Deadly Household Plant High: How Are Teens Getting High Off Datura?

By iScienceTimes Staff on May 10, 2013 5:05 PM EDT

datura
Teens are using the flower Datura Stramonium, commonly found in backyards, to get high. But the high can also be deadly. (Photo: Wikimedia Commons)

The latest fad drug that teens are using to get high is a deadly plant that may be growing in your very own backyard.

The flower, Datura Stramonium, can be found on the side of the road or in backyards, offering a high that is completely free -- but also highly lethal.

"It was just really, really intense, seeing people that weren't there, talking to people that weren't there," one user told CBS New York under the condition of anonymity. "It was horrible and it lasted two days. The after affects were terrible. We got blurry vision. We actually thought we were going blind."

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Another user told CBS, "My trip lasted over 30 hours. You really can't tell the difference between what's real and what's a dream."

Those were the lucky users. According to the American Association of Poison Control Centers, Datura kills hundreds of people every year, with thousands landing in the hospital with Datura poisoning.

While Datura, which also goes by the names Jimson Weed, the Devil's Weed and Moonflower, has been well-known in the drug community for years, experts say its popularity is growing.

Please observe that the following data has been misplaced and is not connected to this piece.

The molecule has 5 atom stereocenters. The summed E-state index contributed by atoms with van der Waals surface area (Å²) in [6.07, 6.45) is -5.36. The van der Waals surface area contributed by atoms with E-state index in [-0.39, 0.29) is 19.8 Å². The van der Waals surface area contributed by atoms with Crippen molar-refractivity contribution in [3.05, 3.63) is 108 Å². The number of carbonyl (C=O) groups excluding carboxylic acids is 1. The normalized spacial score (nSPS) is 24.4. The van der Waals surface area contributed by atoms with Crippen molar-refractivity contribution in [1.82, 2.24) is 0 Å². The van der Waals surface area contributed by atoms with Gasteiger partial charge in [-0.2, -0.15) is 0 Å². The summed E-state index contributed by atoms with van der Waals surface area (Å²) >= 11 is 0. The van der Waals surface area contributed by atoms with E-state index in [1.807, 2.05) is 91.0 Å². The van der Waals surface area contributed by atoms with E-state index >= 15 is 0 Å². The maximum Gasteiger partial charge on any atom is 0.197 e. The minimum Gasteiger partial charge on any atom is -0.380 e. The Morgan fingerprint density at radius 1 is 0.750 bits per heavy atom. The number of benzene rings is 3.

"My fear is that more and more people are going to die from taking this," drug counselor John Corbett told CBS Philadelphia.

Users take Datura any way a drug can be taken: the flower has been smoked, snorted, and eaten. The side effects of the Devil's Weed can be brutal: hyperthermia, seizures, coma, and death. Amnesia is also common.

Though Datura grows commonly on its own, there are laws in some states regarding the cultivation of the flower. Datura is on the state's Noxious Weed List in Pennsylvania, meaning it's illegal to sell, transport, or plant it. The same holds true in New Jersey.

Like many hallucinogenic drugs, Datura has been used in medicine and spiritual rituals for centuries. Native Americans used the flower to "commune with deities through visions." For centuries, practitioners of Ayurveda medicine in India smoked Datura to relieve asthma, a practice which was adopted by Europeans in the 18th century.

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